After completion of a rail line across Canada in 1885, the Canadian Pacific Railway (CPR) began to build grand hotels designed to encourage rail travel. The earliest of these included the Banff Springs Hotel, which opened in 1888 near hot springs that formed the nucleus of what is now Banff National Park.
As the Canadian Rockies began attracting more adventurous visitors, the CPR began establishing a network of backcountry rest houses and lodges. One such property was a log cabin one kilometre from Shadow Lake that served as a basic shelter for weary travellers who were seeking out backcountry beauty on foot and horseback. Completed in 1929, it comprised a simple saddle-notched log cabin with a gabled roof and two front windows overlooking a wide meadow.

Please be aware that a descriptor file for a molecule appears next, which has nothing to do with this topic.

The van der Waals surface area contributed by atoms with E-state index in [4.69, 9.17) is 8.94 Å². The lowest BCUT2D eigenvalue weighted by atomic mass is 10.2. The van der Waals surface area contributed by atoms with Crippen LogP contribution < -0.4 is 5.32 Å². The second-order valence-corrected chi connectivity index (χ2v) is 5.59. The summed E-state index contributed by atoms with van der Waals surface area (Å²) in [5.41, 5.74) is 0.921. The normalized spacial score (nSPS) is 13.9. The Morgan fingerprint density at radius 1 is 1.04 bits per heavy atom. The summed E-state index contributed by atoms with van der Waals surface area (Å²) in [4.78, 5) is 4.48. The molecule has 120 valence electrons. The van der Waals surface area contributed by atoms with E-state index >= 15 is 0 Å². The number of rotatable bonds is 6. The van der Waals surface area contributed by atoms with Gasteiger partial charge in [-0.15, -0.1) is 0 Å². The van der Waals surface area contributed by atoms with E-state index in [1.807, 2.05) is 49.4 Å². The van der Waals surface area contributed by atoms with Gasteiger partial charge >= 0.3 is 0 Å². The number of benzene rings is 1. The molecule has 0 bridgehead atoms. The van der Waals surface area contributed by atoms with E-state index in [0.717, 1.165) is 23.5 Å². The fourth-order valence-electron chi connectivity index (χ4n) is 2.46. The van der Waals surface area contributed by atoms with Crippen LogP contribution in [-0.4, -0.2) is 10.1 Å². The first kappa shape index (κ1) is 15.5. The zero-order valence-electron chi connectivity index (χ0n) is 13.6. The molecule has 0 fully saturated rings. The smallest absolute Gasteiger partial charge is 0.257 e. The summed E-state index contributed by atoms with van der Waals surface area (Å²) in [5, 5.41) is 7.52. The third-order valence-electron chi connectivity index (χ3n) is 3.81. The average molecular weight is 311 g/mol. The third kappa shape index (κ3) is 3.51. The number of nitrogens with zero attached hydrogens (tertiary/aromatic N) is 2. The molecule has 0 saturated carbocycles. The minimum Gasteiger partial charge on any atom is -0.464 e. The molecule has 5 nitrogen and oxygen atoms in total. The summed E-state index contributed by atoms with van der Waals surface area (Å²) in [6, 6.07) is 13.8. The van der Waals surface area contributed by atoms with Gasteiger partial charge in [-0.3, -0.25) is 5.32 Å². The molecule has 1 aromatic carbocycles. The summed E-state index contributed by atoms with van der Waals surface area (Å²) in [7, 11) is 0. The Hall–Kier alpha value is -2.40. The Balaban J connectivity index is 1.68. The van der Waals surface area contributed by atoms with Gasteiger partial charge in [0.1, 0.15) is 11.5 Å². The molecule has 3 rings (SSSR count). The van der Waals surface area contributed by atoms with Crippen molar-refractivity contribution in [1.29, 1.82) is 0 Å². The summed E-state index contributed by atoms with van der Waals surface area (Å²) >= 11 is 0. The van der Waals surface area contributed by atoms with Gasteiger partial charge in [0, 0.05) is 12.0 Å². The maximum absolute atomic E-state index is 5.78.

After the Great Depression, the CPR began selling off its more remote properties, including Shadow Lake Rest House, with ownership transferring to Brewster Transport in 1938. The property has been in the Brewster family ever since.
The Brewster family first proposed expanding the property to allow overnight usage in 1978. In 1991, after more than a decade of legal government wrangling over both the construction of additional cabins and status of the access road, the first guests arrived to find the original log cabin renovated and a string of new cabins. Two years later, a cabin dedicated to housing staff was built, along with a grey water system that is still in use to this day. In the following years, more guest cabins and a dining room were constructed, with the original 1929 cabin now used as a guest lounge, complete with a wood-burning fireplace extensive library of local books.
Today, Alison Brewster, daughter of Bud Brewster, along with her husband Bryan Niehaus and their daughters Morgan and Joleen operate Shadow Lake Lodge, continuing the long and storied history of the Brewster family’s link to a very special backcountry lodge.
For a more detailed history of Shadow Lake Lodge, click here.